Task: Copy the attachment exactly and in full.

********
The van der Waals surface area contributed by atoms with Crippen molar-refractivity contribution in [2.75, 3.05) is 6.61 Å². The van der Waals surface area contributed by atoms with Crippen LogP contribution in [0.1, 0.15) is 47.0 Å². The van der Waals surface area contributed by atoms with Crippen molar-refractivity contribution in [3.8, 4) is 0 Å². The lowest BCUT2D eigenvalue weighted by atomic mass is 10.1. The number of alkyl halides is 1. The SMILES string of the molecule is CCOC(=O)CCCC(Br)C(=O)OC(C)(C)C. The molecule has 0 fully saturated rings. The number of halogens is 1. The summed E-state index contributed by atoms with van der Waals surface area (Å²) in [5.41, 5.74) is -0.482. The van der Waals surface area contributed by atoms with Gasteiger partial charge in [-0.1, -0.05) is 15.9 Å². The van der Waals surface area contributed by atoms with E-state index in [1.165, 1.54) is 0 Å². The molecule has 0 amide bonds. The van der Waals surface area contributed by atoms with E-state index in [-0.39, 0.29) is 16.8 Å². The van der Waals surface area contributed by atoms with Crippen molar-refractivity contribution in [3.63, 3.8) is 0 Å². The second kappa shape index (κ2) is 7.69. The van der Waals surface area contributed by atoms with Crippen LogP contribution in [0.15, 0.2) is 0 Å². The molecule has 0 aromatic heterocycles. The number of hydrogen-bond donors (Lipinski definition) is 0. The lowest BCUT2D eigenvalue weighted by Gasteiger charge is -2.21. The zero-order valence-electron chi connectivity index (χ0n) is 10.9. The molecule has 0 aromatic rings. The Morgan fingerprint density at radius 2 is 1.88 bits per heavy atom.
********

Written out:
The van der Waals surface area contributed by atoms with Crippen molar-refractivity contribution in [2.75, 3.05) is 6.61 Å². The van der Waals surface area contributed by atoms with Crippen LogP contribution in [0.1, 0.15) is 47.0 Å². The van der Waals surface area contributed by atoms with Crippen molar-refractivity contribution in [3.8, 4) is 0 Å². The lowest BCUT2D eigenvalue weighted by atomic mass is 10.1. The number of alkyl halides is 1. The SMILES string of the molecule is CCOC(=O)CCCC(Br)C(=O)OC(C)(C)C. The molecule has 0 fully saturated rings. The number of halogens is 1. The summed E-state index contributed by atoms with van der Waals surface area (Å²) in [5.41, 5.74) is -0.482. The van der Waals surface area contributed by atoms with Gasteiger partial charge in [-0.1, -0.05) is 15.9 Å². The van der Waals surface area contributed by atoms with E-state index in [1.165, 1.54) is 0 Å². The molecule has 0 amide bonds. The van der Waals surface area contributed by atoms with E-state index in [-0.39, 0.29) is 16.8 Å². The van der Waals surface area contributed by atoms with Crippen molar-refractivity contribution in [3.63, 3.8) is 0 Å². The second kappa shape index (κ2) is 7.69. The van der Waals surface area contributed by atoms with Crippen LogP contribution in [0.15, 0.2) is 0 Å². The molecule has 0 aromatic heterocycles. The number of hydrogen-bond donors (Lipinski definition) is 0. The lowest BCUT2D eigenvalue weighted by Gasteiger charge is -2.21. The zero-order valence-electron chi connectivity index (χ0n) is 10.9. The molecule has 0 aromatic rings. The Morgan fingerprint density at radius 2 is 1.88 bits per heavy atom.